This relief does not apply to estimated tax payments that are due on April 15, 2021. These payments are still due on April 15.Taxes must be paid as taxpayers earn or receive income during the year, either through withholding or estimated tax payments. In general, estimated tax payments are made quarterly to the IRS by people whose income isn’t subject to income tax withholding, including self-employment income, interest, dividends, alimony or rental income. Most taxpayers automatically have their taxes withheld from their paychecks and submitted to the IRS by their employer.

State tax returns

The federal tax filing deadline postponement to May 17, 2021, only applies to individual federal income returns and tax (including tax on self-employment income) payments otherwise due April 15, 2021, not state tax payments or deposits or payments of any other type of federal tax. Taxpayers also will need to file income tax returns in 42 states plus the District of Columbia. State filing and payment deadlines vary and are not always the same as the federal filing deadline. The IRS urges taxpayers to check with their state tax agencies for those details.

Winter storm disaster relief for Louisiana, Oklahoma and Texas

Earlier this year, following the disaster declarations issued by the Federal Emergency Management Agency (FEMA),  the IRS announced relief for victims of the February winter storms in Texas, Oklahoma and Louisiana. These states have until June 15, 2021, to file various individual and business tax returns and make tax payments. This extension to May 17 does not affect the June deadline.

For more information about this disaster relief, visit the disaster relief page on IRS.gov.

Tips to help people choose a reputable tax preparer

Whether taxpayers regularly use a tax professional to help them file a tax return or they have decided to work with one for the first time, it is important to choose a tax return preparer wisely. Taxpayers are responsible for all the information on their income tax return. This is true regardless of who prepares the return.

Here are some tips to remember when selecting a preparer:

Check the preparer’s qualifications. People can use the IRS Directory of Federal Tax Return Preparers with Credentials and Select Qualifications. This tool helps taxpayers find a tax return preparer with specific qualifications. The directory is a searchable and sortable listing of preparers.

Check the preparer’s history. Taxpayers can ask the local Better Business Bureau about the preparer. Check for disciplinary actions and the license status for credentialed preparers. There are some additional organizations to check for specific types of preparers:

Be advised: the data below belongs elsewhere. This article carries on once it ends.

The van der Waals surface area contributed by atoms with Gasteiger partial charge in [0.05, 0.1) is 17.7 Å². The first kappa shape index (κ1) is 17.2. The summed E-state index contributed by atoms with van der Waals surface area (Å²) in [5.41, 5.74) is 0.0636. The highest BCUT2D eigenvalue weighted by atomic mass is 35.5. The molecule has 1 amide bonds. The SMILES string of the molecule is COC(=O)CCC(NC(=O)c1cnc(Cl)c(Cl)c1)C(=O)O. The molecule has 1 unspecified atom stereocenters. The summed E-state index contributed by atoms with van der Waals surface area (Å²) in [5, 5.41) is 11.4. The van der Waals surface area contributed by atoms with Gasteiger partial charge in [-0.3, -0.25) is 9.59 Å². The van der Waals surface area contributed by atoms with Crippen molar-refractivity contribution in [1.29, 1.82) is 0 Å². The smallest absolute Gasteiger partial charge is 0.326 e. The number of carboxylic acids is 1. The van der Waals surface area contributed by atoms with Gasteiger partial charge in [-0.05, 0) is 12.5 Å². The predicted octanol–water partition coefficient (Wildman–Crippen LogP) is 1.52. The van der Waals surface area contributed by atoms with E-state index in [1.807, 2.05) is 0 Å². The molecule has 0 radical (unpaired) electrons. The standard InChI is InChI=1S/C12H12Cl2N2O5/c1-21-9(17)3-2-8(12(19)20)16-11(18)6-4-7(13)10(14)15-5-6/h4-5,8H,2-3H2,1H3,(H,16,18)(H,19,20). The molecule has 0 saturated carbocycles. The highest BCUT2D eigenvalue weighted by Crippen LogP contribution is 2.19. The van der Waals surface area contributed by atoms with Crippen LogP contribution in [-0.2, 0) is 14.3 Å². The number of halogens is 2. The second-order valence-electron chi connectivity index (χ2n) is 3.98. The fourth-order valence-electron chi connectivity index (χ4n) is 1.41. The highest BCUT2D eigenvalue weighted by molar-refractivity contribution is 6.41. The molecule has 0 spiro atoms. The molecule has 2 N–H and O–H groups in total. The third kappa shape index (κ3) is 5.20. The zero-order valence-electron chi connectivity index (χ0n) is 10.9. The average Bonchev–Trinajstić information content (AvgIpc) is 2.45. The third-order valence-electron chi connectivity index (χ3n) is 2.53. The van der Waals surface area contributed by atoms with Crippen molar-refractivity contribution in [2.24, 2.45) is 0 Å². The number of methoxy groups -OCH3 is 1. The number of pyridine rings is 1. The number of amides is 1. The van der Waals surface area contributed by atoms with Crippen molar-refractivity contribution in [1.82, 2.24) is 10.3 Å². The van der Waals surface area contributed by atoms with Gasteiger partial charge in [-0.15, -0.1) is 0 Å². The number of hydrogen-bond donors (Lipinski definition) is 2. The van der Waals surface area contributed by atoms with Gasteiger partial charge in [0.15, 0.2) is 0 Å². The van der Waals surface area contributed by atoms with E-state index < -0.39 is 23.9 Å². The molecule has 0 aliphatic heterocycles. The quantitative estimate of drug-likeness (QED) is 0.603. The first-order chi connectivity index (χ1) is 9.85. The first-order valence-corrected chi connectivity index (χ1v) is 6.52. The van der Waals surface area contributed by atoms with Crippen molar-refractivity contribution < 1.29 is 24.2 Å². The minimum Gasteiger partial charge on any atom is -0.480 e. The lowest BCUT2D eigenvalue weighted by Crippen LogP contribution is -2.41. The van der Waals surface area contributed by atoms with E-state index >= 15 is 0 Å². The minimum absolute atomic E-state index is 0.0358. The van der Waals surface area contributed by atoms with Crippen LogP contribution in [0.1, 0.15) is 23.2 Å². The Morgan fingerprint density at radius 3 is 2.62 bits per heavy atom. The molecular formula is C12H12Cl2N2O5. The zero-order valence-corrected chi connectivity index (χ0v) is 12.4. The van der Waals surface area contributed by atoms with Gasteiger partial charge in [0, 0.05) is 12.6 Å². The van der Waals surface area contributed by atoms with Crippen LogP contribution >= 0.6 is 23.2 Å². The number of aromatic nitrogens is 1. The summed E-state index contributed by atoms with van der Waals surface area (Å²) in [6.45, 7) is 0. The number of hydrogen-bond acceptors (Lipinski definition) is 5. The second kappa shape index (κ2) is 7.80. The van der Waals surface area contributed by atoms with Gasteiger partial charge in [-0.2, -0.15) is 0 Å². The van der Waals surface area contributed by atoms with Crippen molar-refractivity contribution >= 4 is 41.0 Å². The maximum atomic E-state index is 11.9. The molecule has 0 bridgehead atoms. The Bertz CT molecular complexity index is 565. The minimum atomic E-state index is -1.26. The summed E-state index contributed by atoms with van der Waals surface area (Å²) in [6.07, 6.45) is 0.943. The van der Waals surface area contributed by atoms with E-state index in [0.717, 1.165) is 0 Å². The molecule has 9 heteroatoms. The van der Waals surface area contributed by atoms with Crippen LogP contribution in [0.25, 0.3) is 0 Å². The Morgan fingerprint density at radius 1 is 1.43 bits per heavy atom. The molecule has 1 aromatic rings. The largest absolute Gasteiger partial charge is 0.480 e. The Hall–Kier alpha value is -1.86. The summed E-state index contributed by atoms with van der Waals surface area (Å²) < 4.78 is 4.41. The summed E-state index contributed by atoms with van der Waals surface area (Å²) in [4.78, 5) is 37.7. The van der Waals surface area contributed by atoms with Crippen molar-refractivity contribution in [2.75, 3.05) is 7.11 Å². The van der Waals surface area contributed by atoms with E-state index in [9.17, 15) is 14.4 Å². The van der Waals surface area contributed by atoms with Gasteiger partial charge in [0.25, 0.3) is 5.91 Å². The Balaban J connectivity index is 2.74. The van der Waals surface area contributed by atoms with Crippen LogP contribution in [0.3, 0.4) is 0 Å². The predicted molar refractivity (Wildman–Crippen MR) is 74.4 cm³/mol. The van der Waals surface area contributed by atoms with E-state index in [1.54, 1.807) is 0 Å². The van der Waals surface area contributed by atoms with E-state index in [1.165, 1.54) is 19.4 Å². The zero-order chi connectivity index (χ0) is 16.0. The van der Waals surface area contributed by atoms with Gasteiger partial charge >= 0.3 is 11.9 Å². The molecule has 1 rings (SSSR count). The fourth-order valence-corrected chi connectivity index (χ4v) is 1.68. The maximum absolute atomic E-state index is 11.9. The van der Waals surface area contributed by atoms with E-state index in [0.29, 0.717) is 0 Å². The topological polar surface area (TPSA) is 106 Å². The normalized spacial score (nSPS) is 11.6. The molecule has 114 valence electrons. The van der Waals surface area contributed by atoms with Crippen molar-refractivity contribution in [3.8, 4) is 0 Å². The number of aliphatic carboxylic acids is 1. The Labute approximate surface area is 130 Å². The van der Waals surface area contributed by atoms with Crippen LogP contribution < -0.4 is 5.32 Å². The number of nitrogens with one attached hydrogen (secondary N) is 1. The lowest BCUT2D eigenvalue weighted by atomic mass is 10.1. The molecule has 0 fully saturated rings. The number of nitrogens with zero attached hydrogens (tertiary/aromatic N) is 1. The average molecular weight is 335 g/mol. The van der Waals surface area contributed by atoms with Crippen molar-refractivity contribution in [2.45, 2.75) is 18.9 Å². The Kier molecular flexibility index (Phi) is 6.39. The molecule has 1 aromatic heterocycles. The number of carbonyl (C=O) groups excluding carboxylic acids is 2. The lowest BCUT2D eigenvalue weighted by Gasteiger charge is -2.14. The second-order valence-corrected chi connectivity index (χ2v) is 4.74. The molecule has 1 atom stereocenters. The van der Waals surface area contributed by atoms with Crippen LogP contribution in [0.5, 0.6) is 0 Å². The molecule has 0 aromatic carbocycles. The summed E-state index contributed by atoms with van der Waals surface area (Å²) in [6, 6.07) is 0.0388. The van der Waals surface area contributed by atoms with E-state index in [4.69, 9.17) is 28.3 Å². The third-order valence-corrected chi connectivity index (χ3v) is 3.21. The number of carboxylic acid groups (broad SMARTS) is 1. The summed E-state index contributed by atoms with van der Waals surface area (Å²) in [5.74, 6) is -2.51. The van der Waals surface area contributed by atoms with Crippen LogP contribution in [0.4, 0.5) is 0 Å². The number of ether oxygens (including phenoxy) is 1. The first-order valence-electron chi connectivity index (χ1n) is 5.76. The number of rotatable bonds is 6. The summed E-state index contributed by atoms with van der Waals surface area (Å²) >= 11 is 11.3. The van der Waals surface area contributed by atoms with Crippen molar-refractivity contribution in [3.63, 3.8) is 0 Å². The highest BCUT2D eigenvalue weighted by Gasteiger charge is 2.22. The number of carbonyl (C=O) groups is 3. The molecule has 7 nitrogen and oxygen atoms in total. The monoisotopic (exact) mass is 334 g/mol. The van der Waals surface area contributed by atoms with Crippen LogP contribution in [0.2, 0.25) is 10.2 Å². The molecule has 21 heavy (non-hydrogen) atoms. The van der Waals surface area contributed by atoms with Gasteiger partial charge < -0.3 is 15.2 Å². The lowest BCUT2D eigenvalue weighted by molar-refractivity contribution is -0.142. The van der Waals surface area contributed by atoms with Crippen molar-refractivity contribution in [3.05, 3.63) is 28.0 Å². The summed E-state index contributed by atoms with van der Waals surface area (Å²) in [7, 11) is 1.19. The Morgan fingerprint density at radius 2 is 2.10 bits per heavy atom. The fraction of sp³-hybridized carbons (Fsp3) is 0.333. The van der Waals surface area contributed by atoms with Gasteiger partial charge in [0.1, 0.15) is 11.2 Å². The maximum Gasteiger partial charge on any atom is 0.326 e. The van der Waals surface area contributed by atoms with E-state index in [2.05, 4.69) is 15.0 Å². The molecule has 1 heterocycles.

• Enrolled Agents: Go to the verify enrolled agent status page on IRS.gov.
  • Certified Public Accountants: Check with the State Board of Accountancy.
  • Attorneys: Check with the State Bar Association.

Ask about service fees. People should avoid preparers who base fees on a percentage of the refund or who boast bigger refunds than their competition.

Ask to e-file. To avoid pandemic related paper delays, taxpayers should ask their preparer to file electronically and choose direct deposit.

Make sure the preparer is available. Taxpayers may want to contact their preparer after this year’s April 15 due date.

Provide records and receipts. Good preparers will ask to see a taxpayer’s records and receipts. They’ll ask questions to figure things like the total income, tax deductions and credits.

Never sign a blank return. Taxpayers should not use a tax preparer who asks them to sign a blank tax form.

Review before signing. Before signing a tax return, the taxpayer should review it. They should ask questions if something is not clear. Taxpayers should feel comfortable with the accuracy of their return before they sign it.

Review details about any refund. Taxpayers should confirm the routing and bank account number on their completed return if they’re requesting direct deposit. If someone is entering an agreement about other methods to receive their refund, they should carefully review and understand information about that process before signing.

Ensure the preparer signs the return and includes their PTIN. All paid tax preparers must have a Preparer Tax Identification Number. By law, paid preparers must sign returns and include their PTIN on the return they file. The taxpayer’s copy of the return is not required to have the PTIN on it.

Report abusive tax preparers to the IRS. Most tax return preparers are honest and provide great service to their clients. However, some preparers are dishonest. People can report abusive tax preparers and suspected tax fraud to the IRS. Use Form 14157, Complaint: Tax Return Preparer.

More information:
How to Choose a Tax Return Preparer